Astonishment was universal last December when the Paris Agreement on climate change included the aspiration to limit warming to 1.5° C above pre-industrial levels, a much tougher target than the standard of 2°, now seen as too risky.
It was a remarkable triumph for a long campaign by the small island states, proving that even tiny nations with a powerful moral case can change the world.
But what does a global aim of 1.5° mean? Is it achievable? How much difference would it make? A conference at the University of Oxford this week has brought together leading scientists to begin to answer these questions.
No one can give firm answers, but some surprising observations have emerged. One thing is clear: given the vast quantity of carbon dioxide already in the atmosphere, with more still to come, limiting warming to 1.5° will require ‘negative emissions’.
Negative emissions technologies aim to draw carbon dioxide out of the atmosphere and store it safely. Some proposed technologies include machines that extract carbon dioxide from the air, concentrate it and then somehow (the answers are vague) store it. At a scale to make a significant difference a huge infrastructure of carbon-sucking machines, concentrating equipment and pipelines would need to be built.
The most commonly mentioned method of negative emissions entails generating electricity by burning biomass—mainly crop waste, wood waste, and crops grown for the purpose—capturing the carbon dioxide from the emissions and storing them underground.
To make a substantial difference to global warming huge expanses of land would have to be given over to growing biomass crops. This risks depriving poor people of food crops and destroying ecosystems as swaths of land are converted to growing biomass for energy.
So here is the first troubling prospect. Although warming of only 1.5° would result in much less harm to the climate than 2°, it’s possible that the ecological damage caused by the projects needed to get there may exceed the benefits, at least for some.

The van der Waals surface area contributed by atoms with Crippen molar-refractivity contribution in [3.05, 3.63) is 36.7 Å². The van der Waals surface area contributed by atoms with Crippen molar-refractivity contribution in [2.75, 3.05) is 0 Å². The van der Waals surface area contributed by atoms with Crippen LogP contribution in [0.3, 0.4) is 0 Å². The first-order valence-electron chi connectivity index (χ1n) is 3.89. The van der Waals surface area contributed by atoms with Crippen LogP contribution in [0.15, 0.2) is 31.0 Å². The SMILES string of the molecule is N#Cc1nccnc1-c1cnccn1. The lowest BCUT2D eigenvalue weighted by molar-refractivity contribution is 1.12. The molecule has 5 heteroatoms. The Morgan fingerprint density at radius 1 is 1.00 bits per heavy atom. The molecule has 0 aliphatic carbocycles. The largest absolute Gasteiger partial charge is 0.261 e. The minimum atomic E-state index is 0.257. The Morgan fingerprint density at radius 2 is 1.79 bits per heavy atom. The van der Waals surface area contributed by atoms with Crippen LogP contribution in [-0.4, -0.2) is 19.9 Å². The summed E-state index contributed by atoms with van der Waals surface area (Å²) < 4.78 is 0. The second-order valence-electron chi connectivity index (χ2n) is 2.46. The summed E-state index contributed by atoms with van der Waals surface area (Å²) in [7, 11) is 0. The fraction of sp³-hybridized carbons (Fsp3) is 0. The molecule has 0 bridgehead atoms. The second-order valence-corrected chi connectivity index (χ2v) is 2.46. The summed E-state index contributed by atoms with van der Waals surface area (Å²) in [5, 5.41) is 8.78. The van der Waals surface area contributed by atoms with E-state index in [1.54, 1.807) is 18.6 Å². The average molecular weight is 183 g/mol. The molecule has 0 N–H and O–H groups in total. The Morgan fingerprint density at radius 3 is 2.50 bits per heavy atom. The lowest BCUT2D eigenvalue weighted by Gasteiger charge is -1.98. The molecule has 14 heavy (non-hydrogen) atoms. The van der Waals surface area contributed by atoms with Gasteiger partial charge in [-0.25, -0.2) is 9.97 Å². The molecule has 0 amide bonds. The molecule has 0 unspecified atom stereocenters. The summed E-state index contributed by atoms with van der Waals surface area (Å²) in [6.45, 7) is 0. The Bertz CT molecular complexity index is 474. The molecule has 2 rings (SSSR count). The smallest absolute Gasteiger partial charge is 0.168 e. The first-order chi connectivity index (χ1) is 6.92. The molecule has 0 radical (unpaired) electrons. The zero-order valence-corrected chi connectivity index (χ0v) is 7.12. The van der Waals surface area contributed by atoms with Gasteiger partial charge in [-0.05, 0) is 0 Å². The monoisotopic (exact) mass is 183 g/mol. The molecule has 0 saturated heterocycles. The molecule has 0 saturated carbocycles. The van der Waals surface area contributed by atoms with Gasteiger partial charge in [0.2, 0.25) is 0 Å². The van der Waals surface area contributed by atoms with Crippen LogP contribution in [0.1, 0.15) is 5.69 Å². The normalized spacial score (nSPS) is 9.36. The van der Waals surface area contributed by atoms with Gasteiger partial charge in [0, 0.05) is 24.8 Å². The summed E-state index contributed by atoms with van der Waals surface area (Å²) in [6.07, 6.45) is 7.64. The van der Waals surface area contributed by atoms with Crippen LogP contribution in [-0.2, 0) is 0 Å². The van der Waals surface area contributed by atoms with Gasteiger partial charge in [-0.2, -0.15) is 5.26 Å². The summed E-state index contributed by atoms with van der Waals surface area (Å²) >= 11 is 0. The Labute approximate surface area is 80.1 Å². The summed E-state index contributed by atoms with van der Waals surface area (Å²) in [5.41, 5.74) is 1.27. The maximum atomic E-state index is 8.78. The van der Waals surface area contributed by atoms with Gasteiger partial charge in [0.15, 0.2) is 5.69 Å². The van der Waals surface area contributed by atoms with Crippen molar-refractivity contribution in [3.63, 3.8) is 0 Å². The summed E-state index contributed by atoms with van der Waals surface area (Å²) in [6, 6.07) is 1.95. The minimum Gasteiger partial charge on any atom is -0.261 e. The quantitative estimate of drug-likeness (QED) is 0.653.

So while the overall goal of climate negotiations is to avoid “dangerous climate change,” perhaps it needs to be changed so that the goal becomes to “minimize dangerous change to the Earth System as a whole,” a dramatic shift in how we think about the issue.
It must begin soon
To achieve the 1.5° goal, large-scale negative emissions activity would need to begin soon, before 2030, and expand rapidly, so that by 2050 or sooner the amount of carbon sucked out of the atmosphere would have to exceed the amount emitted into it from fossil fuel burning.
No one is confident it can be done. Some suggest that when the Intergovernmental Panel on Climate Change has included negative emissions in its future emissions scenarios it is not much more than a ‘fudge factor’ to make the 2° limit seem possible.
Apart from the cost, the biggest obstacle to negative emissions technologies is what to do with the captured carbon. Although it’s possible to extract carbon dioxide from the air, no one has yet come up with a feasible and economic way of storing billions of tonnes of it. It must be done safely and it must stay there for thousands of years, without leaking out.
Some years ago governments became excited at the idea of pumping it into geological formations, but pilot projects around the world have been abandoned because they ran into technical problems and cost blowouts. Now it’s thought that storing carbon dioxide underground on a large scale is decades away.
The world has already warmed by 1° already and momentum in the climate system will almost certainly see the world reach 1.5°, perhaps as early as 2030. So if our goal is to limit warming to 1.5° there will be an “overshoot,” taking warming to at least 2 and perhaps 3°, before the average global temperature can be brought back down.
Here is the second troubling possibility. If the world warms by 2 or more degrees feedback effects might kick in, such as unstoppable melting of the Siberian permafrost, which could send more greenhouse gases into the atmosphere. That would make it virtually impossible to stabilize warming at 2°, let alone 1.5°.
And if we could overshoot and then return to 1.5°, would ecosystems and vulnerable plant and animal species be able to survive the period of perhaps three or four or five decades of overshoot? Scientists hope that ecosystems possess enough “temporary resilience” to survive the overshoot period so that they can bounce back when cooler conditions return.
Equally troubling, for those creatures and ecosystems that do manage to adapt to an environment 2° or 3° warmer, could they cope in a cooling environment as the global temperature is wound back to 1.5°?
When the nations of the world in Paris adopted the 1.5° aspiration the politicians were well ahead of the scientists. Now the scientists are scrambling to catch up.